TEMPE, Ariz., Feb. 8 (UPI) -- Neanderthals were not wiped out by modern human ancestors but more likely were integrated into the human gene pool thousands of years ago, U.S. researchers say.
Responding to a growing ice age, Neanderthals and modern human ancestors expanded their territorial ranges across Asia and Europe to adapt to the changing environment and in the process encountered each other, Arizona State University researcher C. Michael Barton said.
As cultural and climatic forces brought the two groups together, Barton said, the Neanderthals demise was due to a combination of influences including cultural changes and interbreeding, Barton said.
As Neanderthals' and early humans' land-use patterns shifted during the ice age, computer modeling shows the two populations began to interact culturally and mate, leading to the "extinction" of one of the groups due to hybridization, a well-recognized phenomenon in conservation biology, an ASU release said.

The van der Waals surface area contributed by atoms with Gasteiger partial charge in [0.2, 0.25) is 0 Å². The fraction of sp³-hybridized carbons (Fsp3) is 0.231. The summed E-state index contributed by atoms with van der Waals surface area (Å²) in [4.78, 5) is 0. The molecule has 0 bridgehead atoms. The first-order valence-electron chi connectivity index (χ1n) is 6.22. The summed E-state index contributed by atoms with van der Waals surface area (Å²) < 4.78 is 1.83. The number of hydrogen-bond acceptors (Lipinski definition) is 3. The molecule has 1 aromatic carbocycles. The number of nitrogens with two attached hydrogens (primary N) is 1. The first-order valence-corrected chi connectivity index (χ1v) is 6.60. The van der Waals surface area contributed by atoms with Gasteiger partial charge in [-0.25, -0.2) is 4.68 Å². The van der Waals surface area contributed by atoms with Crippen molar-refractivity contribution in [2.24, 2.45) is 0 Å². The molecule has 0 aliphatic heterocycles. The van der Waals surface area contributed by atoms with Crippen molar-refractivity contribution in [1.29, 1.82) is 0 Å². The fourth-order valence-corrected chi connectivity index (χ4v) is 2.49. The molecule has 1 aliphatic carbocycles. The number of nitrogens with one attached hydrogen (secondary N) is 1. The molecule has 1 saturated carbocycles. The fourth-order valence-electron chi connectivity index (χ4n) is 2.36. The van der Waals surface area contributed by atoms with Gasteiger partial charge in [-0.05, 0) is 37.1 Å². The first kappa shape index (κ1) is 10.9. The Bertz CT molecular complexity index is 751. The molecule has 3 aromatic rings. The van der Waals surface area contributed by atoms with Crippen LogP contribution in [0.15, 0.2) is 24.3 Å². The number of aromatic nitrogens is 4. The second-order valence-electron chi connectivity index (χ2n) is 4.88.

Neanderthals were limited to western Eurasia and usually it is the smaller population that becomes "extinct" in this way, the researchers said.
Nevertheless, succeeding hybrid populations still carry genes from the regional group that disappeared, researchers said.
This has been confirmed by genetic studies in modern populations carried out by Julien Riel-Salvatore of the University of Colorado, Denver.
"Recent sequencing of ancient Neanderthal DNA indicates that Neanderthal genes make up from 1 to 4 percent of the genome of modern populations -- especially those of European descent," Riel-Salvatore said.
"While they disappeared as a distinctive form of humanity, they live on in our genes."